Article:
YEAR IN REVIEW Despite challenging conditions on multiple fronts in recent years, the Colombo Stock Exchange (CSE) has boasted rapid growth and achieved record breaking milestones.
In January for example, the stock exchange reported the highest number of trades in a single day – which amounted to more than 60,000 – and its highest market capitalisation at the time of Rs. 3.4 trillion. Moreover, the CSE recorded an average daily equity turnover of more than four billion rupees for the year.
By the end of September, the benchmark All Share Price Index (ASPI) had risen to nearly 9,460 whereas the S&P Sri Lanka 20 (SL20) index – which measures the performance of the 20 largest and most liquid companies in the local equities market – had breached the 3,500 mark.
The market turned bullish in October with investors trading in anticipation of improved corporate earnings despite the impact of the pandemic, leading to the ASPI crossing the 10,000 mark during the month.
Market capitalisation amounted to just over Rs. 4,215 billion by the close of September, reflecting a 20 percent uptick compared to end June. And this upward trend continued, with the CSE surpassing 5,105 billion rupees at the end of November – registering a growth of 12.7 percent over the previous month.
Despite the pandemic and other eco- nomic challenges undermining performance at times, the ASPI and SL20 continued to be in “positive territory,” according to CSE Chief Executive Rajeeva Bandaranaike.
By the end of the second quarter of the year, a turnaround was expected on the back of an upward re-rating of the market, new investors, low interest rates, listed entities performing better than expected and an expected boom in corporate profits in the coming years.
Meanwhile, the stock market generated a turnover of over Rs. 330 billion in the third quarter of the year (that’s more than twice as much as in the second quarter) including 316 billion rupees from domestic sources, realising a daily average turnover of close to Rs. 5,300 million.
The bourse recorded more than two million trades in the July-September quarter (versus 1.2 million and 1.9 million in the preceding two quarters). And when it comes to shares traded, this numbered in the 15 billion plus region for the quarter ended 29 September, which encompassed 15.3 billion and 392 million domestic and foreign shares respectively.
In August, the CSE introduced the delivery versus payment (DVP) settlement mechanism, which it described as the “most meaningful” change to its trading infrastructure in several decades.
Furthermore, it stated that the mechanism is “an essential part of the CSE’s road map to modernise and mitigate settlement risk while also enabling new products on the exchange.”
Calendar year 2021 also saw a number of companies vying to list on the CSE as a result of tax incentives outlined in Budget 2021. With a number of equity and debt IPOs taking place during the year, the stock exchange raised more than 75 billion rupees in capital from both activities in the first seven months of the year.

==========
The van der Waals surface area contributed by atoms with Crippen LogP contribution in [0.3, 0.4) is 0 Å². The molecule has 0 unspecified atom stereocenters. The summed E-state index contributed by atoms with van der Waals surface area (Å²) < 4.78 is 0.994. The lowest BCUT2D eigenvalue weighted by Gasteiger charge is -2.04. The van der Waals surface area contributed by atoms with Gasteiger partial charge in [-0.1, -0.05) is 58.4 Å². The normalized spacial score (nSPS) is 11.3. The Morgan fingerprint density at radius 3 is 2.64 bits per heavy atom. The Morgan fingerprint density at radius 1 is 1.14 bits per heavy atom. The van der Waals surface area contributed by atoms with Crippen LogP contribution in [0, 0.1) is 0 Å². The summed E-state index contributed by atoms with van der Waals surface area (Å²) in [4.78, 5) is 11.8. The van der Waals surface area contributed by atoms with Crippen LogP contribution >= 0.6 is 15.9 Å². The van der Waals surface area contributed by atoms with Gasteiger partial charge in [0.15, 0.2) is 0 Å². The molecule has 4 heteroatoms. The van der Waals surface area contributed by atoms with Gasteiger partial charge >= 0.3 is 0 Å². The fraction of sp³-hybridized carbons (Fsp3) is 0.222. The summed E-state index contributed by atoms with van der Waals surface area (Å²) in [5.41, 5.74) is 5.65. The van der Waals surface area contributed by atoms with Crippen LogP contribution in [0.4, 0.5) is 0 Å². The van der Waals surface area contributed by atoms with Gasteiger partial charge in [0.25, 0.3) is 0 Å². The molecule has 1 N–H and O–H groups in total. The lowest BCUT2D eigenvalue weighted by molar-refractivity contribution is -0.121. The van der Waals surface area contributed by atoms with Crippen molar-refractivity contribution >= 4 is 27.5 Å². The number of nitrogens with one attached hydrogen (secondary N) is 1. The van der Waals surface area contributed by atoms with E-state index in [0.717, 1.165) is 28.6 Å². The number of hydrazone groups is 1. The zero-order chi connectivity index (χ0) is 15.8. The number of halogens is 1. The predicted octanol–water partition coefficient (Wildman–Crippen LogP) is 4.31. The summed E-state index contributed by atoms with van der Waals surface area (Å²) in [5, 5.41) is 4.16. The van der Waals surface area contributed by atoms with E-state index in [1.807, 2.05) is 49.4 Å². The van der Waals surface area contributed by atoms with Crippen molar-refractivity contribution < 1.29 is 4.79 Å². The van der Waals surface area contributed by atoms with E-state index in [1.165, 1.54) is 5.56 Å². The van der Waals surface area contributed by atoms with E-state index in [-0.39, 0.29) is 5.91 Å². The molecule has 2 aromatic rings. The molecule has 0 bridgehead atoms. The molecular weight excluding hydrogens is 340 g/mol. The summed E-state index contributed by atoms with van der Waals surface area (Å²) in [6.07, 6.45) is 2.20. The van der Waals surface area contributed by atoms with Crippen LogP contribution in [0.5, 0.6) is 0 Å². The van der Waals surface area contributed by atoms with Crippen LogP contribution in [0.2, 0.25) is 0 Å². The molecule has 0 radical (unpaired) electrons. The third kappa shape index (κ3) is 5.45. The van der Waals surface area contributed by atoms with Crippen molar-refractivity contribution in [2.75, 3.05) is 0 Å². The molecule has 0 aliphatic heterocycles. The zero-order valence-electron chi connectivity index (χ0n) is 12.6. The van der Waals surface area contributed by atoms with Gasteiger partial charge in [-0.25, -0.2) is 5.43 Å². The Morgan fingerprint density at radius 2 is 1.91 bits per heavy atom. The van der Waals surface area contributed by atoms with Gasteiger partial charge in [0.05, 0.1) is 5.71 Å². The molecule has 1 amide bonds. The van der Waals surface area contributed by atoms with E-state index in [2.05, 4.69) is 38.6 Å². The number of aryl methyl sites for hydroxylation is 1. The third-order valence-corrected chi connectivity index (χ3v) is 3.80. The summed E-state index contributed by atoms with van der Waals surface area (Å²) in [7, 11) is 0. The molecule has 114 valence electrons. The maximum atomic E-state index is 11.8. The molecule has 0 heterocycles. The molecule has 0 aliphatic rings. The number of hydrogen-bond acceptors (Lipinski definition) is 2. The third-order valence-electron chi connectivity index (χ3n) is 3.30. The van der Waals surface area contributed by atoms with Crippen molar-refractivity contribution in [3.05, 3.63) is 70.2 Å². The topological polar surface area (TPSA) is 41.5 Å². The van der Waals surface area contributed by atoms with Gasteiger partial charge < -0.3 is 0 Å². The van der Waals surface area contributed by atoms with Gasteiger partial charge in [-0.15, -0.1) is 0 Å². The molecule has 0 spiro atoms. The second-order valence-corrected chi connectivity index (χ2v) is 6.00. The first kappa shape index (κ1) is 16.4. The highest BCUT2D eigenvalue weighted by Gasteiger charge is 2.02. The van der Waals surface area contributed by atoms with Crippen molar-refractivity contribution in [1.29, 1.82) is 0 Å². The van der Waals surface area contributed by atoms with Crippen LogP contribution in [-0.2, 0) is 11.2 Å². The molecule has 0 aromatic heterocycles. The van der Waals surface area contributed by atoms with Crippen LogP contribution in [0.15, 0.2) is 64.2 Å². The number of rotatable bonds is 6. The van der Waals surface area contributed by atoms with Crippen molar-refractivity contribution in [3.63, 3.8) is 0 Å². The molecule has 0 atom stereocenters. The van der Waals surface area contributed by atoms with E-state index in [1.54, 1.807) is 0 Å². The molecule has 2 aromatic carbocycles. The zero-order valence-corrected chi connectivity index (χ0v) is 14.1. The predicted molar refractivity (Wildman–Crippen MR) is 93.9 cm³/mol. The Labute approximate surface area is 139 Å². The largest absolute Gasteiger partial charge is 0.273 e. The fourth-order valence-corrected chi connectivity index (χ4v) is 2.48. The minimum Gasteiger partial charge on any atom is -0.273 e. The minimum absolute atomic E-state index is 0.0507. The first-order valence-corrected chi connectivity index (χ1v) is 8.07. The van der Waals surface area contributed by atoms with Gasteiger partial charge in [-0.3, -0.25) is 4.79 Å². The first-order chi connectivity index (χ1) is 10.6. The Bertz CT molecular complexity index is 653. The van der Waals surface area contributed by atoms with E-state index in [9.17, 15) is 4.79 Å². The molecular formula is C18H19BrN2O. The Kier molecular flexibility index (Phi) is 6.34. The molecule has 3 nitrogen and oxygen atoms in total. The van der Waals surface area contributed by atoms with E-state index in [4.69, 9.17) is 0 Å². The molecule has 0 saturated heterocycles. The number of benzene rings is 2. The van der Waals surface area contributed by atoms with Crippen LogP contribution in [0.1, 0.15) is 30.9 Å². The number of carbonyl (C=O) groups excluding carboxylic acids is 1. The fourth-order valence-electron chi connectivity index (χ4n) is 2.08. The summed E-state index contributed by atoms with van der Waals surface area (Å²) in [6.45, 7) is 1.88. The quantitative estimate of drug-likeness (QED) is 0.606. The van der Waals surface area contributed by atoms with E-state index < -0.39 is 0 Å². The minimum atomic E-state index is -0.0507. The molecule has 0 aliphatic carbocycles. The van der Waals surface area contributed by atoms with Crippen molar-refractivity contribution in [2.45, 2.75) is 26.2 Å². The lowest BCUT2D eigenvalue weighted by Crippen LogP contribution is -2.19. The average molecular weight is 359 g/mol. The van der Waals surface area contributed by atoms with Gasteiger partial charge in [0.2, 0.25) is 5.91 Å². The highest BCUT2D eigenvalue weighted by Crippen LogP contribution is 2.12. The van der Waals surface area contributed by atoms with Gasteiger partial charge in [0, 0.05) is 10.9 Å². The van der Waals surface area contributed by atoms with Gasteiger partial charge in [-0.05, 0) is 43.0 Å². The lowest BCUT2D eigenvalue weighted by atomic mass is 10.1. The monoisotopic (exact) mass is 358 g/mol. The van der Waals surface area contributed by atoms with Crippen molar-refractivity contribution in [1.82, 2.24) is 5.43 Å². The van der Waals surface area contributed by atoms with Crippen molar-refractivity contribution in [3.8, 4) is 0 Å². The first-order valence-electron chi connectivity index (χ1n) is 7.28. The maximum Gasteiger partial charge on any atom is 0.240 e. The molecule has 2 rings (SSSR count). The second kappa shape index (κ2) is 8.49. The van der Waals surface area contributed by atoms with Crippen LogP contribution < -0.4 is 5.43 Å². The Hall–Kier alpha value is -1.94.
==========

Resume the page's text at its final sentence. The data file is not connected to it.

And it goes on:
MARKET UPDATE On the 8 September episode of LMDtv, a Director and the CEO of First Capital Holdings Dilshan Wirasekara expressed his views on the market’s potential: “Our capital markets have been undervalued in the last four to five years, which obstructs companies from obtaining the valuations they deserve.”
However, he acknowledged that the situation has improved, noting that “with valuations increasing, we’ve seen (SEC) and stock exchange introducing new initiatives, and different classes of products – he anticipates that Sri Lanka’s IPO prospects are bright given also that some state owned entities are also looking to be listed to enlist investors.
In LMD’s keepsake edition The Brand encourage more investors and corporates to participate in the market.
Apart from this, the new Securities and Exchange Commission Act along with the proposed demutualisation of the exchange is expected to strengthen investor confidence, while enhancing its regulatory and governance framework. GOING FORWARD Despite the fallout from the pandemic, the last two years have proved to be positive for Sri Lanka’s capital market with several milestones being established.
At the Invest Sri Lanka investor forum organised by the SEC and CSE, Fernando noted that compared to emerging and frontier markets, “the Sri Lankan stock market is undervalued in relative terms by 20-25 percent.”
Given this, he pointed out that there would be a ‘reasonable upside’ for those looking to participate in the market.
However, the stock exchange’s performance in the new year will likely hinge on the effectiveness of efforts to restore confidence in the country’s economy which as we know, is facing numerous challenges – as well as reforms and initiatives to modernise and broaden the CSE’s offering.